Both Arthur Clarke’s “Transit of Earth” and Tom Godwin’s “The Cold Equations” profit from not attempting a pleasant finish, remorselessly sticking with the assumptions of the story. The impersonality of the universe ultimately stands for its authority. Then match the Godwin against James Patrick Kelly’s 1996 Hugo winner, “Think Like A Dinosaur.”

Smart Speculation
Students enjoy stretching their intellectual muscles, especially with speculations. Some ideas open wide windows.
The Singularity envisioned by Vernor Vinge can be a useful classroom device to fuel discussion and reading. Many recent stories deal with various human augmentations, from the angelic to the horrible. The Singularity describes the black hole in history, created when human intelligence can be digitized and integrated with technologies, taking some of us beyond the comprehensible envelope of current concepts. It challenges the very idea of progress this way, a how much can you take? dare.

When the speed and scope of our cognition gets wedded to the price-performance curve of microprocessors, our progress will double every eighteen months, and then every twelve months, and then every ten, and eventually, every five seconds.
No wonder that the Singularity occupies so much of the SF narrative now. Using Vinge’s novels can well illustrate this. Whether students respond best to science or to spirituality, you could hardly ask for a subject better tailored to technological speculation and drama.


Centering science raises questions about conventional literary methods, as well. Of course, more literary SF works have plenty of space for pretty sentences and deep character, especially since they don’t do much thinking about anything else. Science-centered SF has to contend with many demands in the same story.

There’s a larger reason to foreground science: our culture has uplifted much of humanity with technology, but needs to think about the ever-faster pace of change. One of SF’s aims is to bring along into the culture those who may well react against change, even if it proves beneficial though unsettling. Genomics, climate change, biotechs that bring techno-augmented bodies and electronically assisted brains, etc –all need realistic treatment in what-if? scenarios.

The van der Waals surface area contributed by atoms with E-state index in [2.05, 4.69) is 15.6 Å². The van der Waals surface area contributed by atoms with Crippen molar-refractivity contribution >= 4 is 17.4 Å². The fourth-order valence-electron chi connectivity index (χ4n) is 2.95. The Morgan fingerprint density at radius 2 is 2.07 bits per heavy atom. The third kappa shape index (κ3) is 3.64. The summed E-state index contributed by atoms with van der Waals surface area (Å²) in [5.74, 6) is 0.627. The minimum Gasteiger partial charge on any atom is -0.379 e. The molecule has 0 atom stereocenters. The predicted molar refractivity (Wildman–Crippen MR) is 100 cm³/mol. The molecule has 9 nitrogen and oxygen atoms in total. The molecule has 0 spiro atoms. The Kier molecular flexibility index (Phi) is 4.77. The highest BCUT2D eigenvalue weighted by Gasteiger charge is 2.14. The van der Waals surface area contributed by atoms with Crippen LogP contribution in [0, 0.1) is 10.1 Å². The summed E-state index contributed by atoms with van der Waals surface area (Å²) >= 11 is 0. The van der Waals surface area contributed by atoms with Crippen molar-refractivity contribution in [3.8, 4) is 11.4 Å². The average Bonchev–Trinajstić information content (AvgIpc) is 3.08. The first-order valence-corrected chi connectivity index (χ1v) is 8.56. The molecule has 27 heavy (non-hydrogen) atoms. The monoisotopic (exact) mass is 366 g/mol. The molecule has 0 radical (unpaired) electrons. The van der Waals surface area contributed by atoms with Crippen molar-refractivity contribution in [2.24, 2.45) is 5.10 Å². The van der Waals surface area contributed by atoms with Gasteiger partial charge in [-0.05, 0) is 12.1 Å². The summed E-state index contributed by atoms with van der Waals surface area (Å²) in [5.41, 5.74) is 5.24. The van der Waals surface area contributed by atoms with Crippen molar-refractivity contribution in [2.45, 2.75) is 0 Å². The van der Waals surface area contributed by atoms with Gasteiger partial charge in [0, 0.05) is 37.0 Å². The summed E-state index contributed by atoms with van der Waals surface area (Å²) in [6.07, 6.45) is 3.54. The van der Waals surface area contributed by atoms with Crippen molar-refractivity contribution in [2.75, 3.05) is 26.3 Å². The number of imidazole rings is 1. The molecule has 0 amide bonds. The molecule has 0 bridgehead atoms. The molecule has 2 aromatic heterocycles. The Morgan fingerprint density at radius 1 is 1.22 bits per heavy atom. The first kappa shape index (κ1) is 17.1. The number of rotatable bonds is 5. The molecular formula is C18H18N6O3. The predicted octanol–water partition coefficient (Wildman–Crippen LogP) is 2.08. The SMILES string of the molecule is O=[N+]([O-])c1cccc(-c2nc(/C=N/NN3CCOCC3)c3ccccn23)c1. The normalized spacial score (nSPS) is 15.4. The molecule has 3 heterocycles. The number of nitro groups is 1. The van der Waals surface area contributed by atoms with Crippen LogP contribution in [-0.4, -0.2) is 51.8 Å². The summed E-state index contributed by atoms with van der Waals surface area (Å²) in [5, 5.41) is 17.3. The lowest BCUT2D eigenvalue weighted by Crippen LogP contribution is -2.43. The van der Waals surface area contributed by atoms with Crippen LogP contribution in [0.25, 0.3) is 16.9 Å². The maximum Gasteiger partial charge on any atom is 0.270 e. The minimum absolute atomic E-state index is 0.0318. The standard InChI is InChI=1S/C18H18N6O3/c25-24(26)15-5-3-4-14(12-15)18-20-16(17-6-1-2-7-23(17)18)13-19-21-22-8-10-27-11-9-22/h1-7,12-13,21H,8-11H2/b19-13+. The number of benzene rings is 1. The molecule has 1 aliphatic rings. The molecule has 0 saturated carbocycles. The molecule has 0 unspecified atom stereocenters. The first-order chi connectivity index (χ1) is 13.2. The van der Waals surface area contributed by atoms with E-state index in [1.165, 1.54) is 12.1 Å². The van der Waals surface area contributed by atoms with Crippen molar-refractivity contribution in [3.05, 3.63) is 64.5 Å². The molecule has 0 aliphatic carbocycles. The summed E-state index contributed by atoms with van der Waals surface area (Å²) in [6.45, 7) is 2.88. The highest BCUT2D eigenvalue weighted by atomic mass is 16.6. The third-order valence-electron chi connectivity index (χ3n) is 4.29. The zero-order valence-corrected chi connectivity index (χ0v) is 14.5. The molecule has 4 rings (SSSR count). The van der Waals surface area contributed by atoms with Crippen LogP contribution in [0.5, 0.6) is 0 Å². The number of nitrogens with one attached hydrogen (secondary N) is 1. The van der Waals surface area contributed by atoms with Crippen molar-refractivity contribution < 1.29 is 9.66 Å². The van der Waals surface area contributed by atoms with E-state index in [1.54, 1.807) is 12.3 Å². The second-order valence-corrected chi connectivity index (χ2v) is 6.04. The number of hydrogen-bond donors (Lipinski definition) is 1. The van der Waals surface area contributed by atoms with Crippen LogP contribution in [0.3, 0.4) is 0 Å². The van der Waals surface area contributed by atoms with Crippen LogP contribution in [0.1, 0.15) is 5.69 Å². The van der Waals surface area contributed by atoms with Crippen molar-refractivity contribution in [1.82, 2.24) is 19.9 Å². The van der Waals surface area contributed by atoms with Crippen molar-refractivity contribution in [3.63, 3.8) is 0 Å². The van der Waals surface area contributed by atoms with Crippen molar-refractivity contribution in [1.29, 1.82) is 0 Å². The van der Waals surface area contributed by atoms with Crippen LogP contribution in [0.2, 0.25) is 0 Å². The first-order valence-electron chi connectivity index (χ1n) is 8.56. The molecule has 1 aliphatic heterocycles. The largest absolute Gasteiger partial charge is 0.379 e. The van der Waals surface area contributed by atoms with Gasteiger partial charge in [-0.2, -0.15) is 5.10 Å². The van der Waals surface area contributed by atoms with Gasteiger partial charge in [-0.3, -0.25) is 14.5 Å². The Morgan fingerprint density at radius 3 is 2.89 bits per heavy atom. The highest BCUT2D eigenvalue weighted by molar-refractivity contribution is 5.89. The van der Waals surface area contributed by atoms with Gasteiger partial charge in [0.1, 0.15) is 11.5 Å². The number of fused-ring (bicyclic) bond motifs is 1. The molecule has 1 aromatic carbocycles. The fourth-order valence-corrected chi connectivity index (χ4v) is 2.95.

Just depicting today’s science won’t do that. Thinking forward is far tougher, compared with realistic present day stories.

Subject Index of Science Fiction Stories with Good Astronomy, quite extensive, with comments: http://www.astrosociety.org/education/resources/scifi.html

Gibor Basri’s Seminar at Berkeley: http://astron.berkeley.edu/~basri/astro39/

“The Light Of Other Days” by Bob Shaw is available:

NO LIMITS: Developing Scientific Literacy Using Science Fiction, by Julie H. Czerneda, published by Trifolium Press
(http://www.czerneda.com Biologist and textbook author, she published a manual called No Limits which gives many hints about using science fiction in the classroom

http://itsf.spaceart.net/resources/itsf-biblio.html –
Innovative Technologies In Science Fiction A list of publications about the science in speculative fiction. Comprehensive.

http:/ /web.calstatela.edu/academic/builders/index.html Documents a course at California State University teaching science through the process of World Building. Includes a guide to world-building and student responses to that challenge.

http://www.davidbrin.com/teachingSF.html David Brin’s Science Fiction That Teaches site

Writer-authored curricula by Greg Egan, using his own stories:
http://w ww.netspace.net.au/~gregegan/index.html

http://www2.kenyon.edu/depts/biology/slonc/bio3/bio03syl.htm – Documents Dr. Joan Slonczewski’s “Biology in Science Fiction”(Biology 103) course at Kenyon College. This page contains a list of recommended books, and the results of student projects. This can be a model for how to use physics similarly.

http://www.guysread.com addresses the needs of boys. Many reading lists, such as those of Accelerated Reader and California Reads, show an unmistakable and profound bias toward the interests and inclinations of girls. This web site tries to counter that, stressing physics.

“Close Encounters? Science and Science Fiction”, Robert Lambourne et.al. Volume 59, Issue 9, pp. 861-862 1991

Stanley Schmidt American Journal of Physics Vol. 41 (1973): 1052ff

“Teaching modern physics through science fiction”, Roger A. Freedman, W.A. Little. American Association of Physics Teachers (http://www.aapt.org/ ) and American Journal of Physics: Vol. 48, Issue 7, pp. 548-551 1980